Saturday, January 25, 2014

Today is the birthday of two great literary legends

"We are not the same persons this year as last; nor are those we love. It is a happy chance if we, changing, continue to love a changed person."
Novelist and playwright, William Somerset Maugham, born in Paris in 1874

"A fond kiss, and then we sever; A farewell, and then forever!"
Scottish poet, Robert Burns born in 1759

Wednesday, January 22, 2014

The Secret History by Donna Tartt

Donna Tartt was a stolen recommendations and "The Secret History" was the first of her works that I found. The front cover is influenced with the strapline "International bestseller", something that usually I find to be a turn-off. Having said that, The Secret History is in many ways, the perfect read, a compelling, page-turning read with thinking that is impressive, and sometimes profound. It is Crime and Punishment on a remote US campus, our leads doing the wrong things for right(ish) reasons. It is frequently tempting to support what they choose to do.

In some places plot development, as with character changes are convenient, rather than convincing. Further as a man who likes wine, whisky, and cigarettes, the pathological consumption of these throughout the novel disturbed my usually pleasurable (mis)habits.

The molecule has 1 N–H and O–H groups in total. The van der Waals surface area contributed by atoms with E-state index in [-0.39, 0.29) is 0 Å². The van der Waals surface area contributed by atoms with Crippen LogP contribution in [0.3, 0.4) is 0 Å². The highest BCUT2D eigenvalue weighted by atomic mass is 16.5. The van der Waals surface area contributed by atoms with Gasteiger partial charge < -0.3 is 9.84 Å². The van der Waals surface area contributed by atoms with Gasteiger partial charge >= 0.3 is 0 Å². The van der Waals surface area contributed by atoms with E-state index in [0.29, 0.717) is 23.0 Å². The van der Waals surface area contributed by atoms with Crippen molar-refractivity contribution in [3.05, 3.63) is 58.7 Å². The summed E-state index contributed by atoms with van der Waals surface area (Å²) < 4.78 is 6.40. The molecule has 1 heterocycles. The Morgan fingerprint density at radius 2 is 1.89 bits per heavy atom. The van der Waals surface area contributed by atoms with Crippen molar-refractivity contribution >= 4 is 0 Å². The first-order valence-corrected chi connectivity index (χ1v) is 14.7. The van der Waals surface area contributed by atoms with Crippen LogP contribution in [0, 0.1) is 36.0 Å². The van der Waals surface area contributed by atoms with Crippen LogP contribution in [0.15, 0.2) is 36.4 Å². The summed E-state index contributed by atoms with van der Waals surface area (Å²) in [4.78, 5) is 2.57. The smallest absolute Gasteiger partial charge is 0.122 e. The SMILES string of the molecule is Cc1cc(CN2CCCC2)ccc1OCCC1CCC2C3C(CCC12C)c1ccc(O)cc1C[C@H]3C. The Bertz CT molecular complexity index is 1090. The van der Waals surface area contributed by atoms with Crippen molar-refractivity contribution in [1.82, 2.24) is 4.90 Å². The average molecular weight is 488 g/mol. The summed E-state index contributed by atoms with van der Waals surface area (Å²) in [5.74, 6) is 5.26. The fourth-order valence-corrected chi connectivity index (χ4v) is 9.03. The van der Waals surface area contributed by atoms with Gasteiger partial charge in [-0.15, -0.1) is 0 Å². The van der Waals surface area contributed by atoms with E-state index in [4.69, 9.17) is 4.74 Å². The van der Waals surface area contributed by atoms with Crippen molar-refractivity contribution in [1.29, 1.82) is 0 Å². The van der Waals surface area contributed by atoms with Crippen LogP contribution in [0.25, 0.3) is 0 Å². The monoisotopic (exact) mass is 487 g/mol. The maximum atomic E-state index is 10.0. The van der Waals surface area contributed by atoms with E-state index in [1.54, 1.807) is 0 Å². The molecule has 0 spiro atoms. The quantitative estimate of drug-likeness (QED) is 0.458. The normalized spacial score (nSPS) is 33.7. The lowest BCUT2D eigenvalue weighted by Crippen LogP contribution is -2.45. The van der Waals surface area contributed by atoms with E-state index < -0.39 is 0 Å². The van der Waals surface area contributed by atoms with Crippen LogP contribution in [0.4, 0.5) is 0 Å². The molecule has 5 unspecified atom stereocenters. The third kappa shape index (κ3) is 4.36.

These failings aside, however, I no longer feel compelled to complete a book once I start it, and that I completed The Secret History means that overall it is a book that I, in my turn, would recommend.

Tuesday, January 21, 2014

The Perks of Being a Wallflower by Stephen Chbosky

This was a big surprise which I had picked up on a whim, and I didn't expect it to turn out as it did. "The Perks of Being a Wallflower" by Stephen Chbosky is written from the point of a teenager in an American High School who, as a young child, experienced serious trauma, the accidental death of his favourite aunt, and spent some time in a mental hospital, and then later, his friend commits suicide.